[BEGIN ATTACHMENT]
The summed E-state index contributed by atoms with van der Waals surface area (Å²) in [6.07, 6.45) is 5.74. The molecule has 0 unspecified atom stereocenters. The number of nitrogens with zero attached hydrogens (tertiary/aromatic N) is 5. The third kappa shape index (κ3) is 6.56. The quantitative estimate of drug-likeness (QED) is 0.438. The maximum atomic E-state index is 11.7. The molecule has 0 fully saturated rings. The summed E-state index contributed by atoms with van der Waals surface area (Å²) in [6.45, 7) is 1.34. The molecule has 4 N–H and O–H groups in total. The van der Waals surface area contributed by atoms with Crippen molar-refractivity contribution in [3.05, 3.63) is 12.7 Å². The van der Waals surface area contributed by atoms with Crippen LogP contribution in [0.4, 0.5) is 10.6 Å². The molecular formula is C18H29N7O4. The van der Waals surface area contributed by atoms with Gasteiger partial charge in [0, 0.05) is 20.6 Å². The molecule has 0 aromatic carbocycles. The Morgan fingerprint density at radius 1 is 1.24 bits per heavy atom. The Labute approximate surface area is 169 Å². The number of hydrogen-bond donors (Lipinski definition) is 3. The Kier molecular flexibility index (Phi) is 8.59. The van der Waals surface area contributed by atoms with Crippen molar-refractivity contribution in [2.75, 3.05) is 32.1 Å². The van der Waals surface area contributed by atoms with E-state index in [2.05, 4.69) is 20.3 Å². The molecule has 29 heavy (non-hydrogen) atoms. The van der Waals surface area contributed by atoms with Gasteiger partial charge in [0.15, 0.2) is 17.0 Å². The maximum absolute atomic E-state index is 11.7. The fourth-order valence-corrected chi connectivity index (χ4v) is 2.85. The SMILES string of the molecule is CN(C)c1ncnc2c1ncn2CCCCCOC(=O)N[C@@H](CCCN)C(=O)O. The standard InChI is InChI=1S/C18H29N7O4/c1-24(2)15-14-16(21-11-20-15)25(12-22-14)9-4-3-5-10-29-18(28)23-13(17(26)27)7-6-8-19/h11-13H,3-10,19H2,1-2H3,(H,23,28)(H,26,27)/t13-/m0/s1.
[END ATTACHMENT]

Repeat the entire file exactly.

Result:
The summed E-state index contributed by atoms with van der Waals surface area (Å²) in [6.07, 6.45) is 5.74. The molecule has 0 unspecified atom stereocenters. The number of nitrogens with zero attached hydrogens (tertiary/aromatic N) is 5. The third kappa shape index (κ3) is 6.56. The quantitative estimate of drug-likeness (QED) is 0.438. The maximum atomic E-state index is 11.7. The molecule has 0 fully saturated rings. The summed E-state index contributed by atoms with van der Waals surface area (Å²) in [6.45, 7) is 1.34. The molecule has 4 N–H and O–H groups in total. The van der Waals surface area contributed by atoms with Crippen molar-refractivity contribution in [3.05, 3.63) is 12.7 Å². The van der Waals surface area contributed by atoms with Crippen LogP contribution in [0.4, 0.5) is 10.6 Å². The molecular formula is C18H29N7O4. The van der Waals surface area contributed by atoms with Gasteiger partial charge in [0, 0.05) is 20.6 Å². The molecule has 0 aromatic carbocycles. The Morgan fingerprint density at radius 1 is 1.24 bits per heavy atom. The Labute approximate surface area is 169 Å². The number of hydrogen-bond donors (Lipinski definition) is 3. The Kier molecular flexibility index (Phi) is 8.59. The van der Waals surface area contributed by atoms with Crippen molar-refractivity contribution in [2.75, 3.05) is 32.1 Å². The van der Waals surface area contributed by atoms with E-state index in [2.05, 4.69) is 20.3 Å². The molecule has 29 heavy (non-hydrogen) atoms. The van der Waals surface area contributed by atoms with Gasteiger partial charge in [0.15, 0.2) is 17.0 Å². The maximum absolute atomic E-state index is 11.7. The fourth-order valence-corrected chi connectivity index (χ4v) is 2.85. The SMILES string of the molecule is CN(C)c1ncnc2c1ncn2CCCCCOC(=O)N[C@@H](CCCN)C(=O)O. The standard InChI is InChI=1S/C18H29N7O4/c1-24(2)15-14-16(21-11-20-15)25(12-22-14)9-4-3-5-10-29-18(28)23-13(17(26)27)7-6-8-19/h11-13H,3-10,19H2,1-2H3,(H,23,28)(H,26,27)/t13-/m0/s1.